Personal Record: The Skinny

The simple/complex issue of weight and running.

By Rachel Toor

As featured in the July 2012 issue of Running Times Magazine

Like most people, I have a general idea of what “handicapping” means. But I didn’t fully appreciate it until I read Laura Hillenbrand’s Seabiscuit, a biography of the great racehorse. If you’re a horse, even if you weigh half a ton, carrying an extra pound or two is a handicap. You cannot run as fast, even over a mile. Hillenbrand details the tense negotiations about how much Seabiscuit would carry: 124 pounds versus 127. Big money was at stake.

Now, then. Do the math. If 3 pounds makes a difference on a thousand-pound horse over a mile, what will 2 pounds do to a person, an order of magnitude lighter, over 26.2? What will 10 extra pounds do?

Perhaps the dominant health message in the United States is that we Americans have to lose weight. We need to get more exercise, eat better, and make healthier choices. How many times, and in how many places, do we hear this each day? The tabloids and celebrity magazines chart the weights of the people we watch for entertainment; our entertainment industry has churned out programs where we watch people lose weight.

Much of the obesity epidemic, in my opinion, has to do with class; people who are well-educated with disposable income have the knowledge and luxury to make better and healthier choices. As social critic Barbara Ehrenreich, a runner with a Ph.D. in biology, chronicled in her book, Nickel and Dimed, one of the things that changed when she tried to make a living on minimum wage was her weight. After working at Wal-Mart, she was so exhausted that all she could find time and money for was meals at McDonald’s. So to the people who say that fat people just aren’t trying hard enough, I say it’s not that simple.

But middle-aged, middle-class runners are a different story. We tend to be motivated and disciplined. If you know that losing weight will allow you to cut minutes off your time, why wouldn’t you do it?

Because you’re human.

There’s plenty of sports science on the connections between body weight and speed. According to physiologist Mel Williams, while most elite marathoners are at their optimal weight, below which their performance might suffer, plenty of regular marathoners could do well to lose some pounds. The formula he gives is that for 1 percent of body mass lost, you’ll gain 1 percent in speed. While those pipes and pecs might look great on the beach, they won’t be doing much good over 26.2 miles. I don’t have to point out that beer bellies and overly padded hips are neither decorative nor useful.

Easy, right? If you want to run faster, you need to weigh less.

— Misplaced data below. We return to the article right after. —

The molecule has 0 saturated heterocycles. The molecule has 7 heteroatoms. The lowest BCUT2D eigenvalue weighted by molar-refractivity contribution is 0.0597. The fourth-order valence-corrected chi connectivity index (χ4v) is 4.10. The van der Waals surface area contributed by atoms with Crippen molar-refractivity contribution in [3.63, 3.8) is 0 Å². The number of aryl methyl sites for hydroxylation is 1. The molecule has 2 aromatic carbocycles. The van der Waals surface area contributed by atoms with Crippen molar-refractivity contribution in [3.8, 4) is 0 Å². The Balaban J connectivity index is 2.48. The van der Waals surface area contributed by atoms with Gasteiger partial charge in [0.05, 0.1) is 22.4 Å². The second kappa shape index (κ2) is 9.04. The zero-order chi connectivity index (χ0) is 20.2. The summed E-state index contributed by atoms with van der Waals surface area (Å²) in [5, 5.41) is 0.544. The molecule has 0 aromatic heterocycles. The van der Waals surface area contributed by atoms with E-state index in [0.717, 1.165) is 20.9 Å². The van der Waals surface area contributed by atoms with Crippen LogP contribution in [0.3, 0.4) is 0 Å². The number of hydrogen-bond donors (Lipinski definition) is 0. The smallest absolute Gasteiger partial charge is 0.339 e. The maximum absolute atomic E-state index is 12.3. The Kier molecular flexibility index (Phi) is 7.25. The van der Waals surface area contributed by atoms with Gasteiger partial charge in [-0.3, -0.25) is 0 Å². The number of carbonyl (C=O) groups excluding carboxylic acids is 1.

But we have to be careful when we talk about this.

When, for a season, I took a job as a cross country coach at a public exam-entrance boarding school for math and science geeks, I worried about the wrong things. Not that I had no experience coaching, or that I didn’t know how cross country meets were scored, or that driving a minibus with 16 teenagers making fun of you when you–oops–drive over a curb is humiliating. No. What scared me was the prospect of working with girls who had weight and food issues and that I could be implicated in making them worse.

It turned out the girls were fine; they didn’t much care about competing and liked the companionship of being on the team. My concern was for the boys, who were faster, more competitive, and skinnier.

Their bodies were still growing and developing and they needed fuel. But they also knew–being smart science geeks–that extra weight would hurt their performance.

So what do you do? Do you tell them that no, it doesn’t matter? That it matters, but it shouldn’t matter to them until they’re well into comfortably pudgy middle age? Do we keep the information from them until we believe they’re mature enough to deal with it? Do we, Jack Nicholson-like, scream that they CAN’T HANDLE THE TRUTH?

Coaches in all sorts of sports have to figure out how to deal with young people, and frankly, one season, great as it was, was enough for me. But adults have to be grown-up enough to hear these unpleasant words: If you want to run faster, you have to be at your optimal body mass. One coach said, pithily, “Nutrition is complicated; losing weight is easy.” Regardless of food fads, the equation is simple: Calories in have to be less than calories out. For people who are already running a lot, that means opting for smaller portions, realizing that beer and wine count, and not telling yourself that you “earned” that bowl of ice cream.

I keep thinking about those 3 contested pounds on Seabiscuit. Three pounds carried by a thousand-pound horse makes a difference. I try to remember that when I’m reaching for another cookie.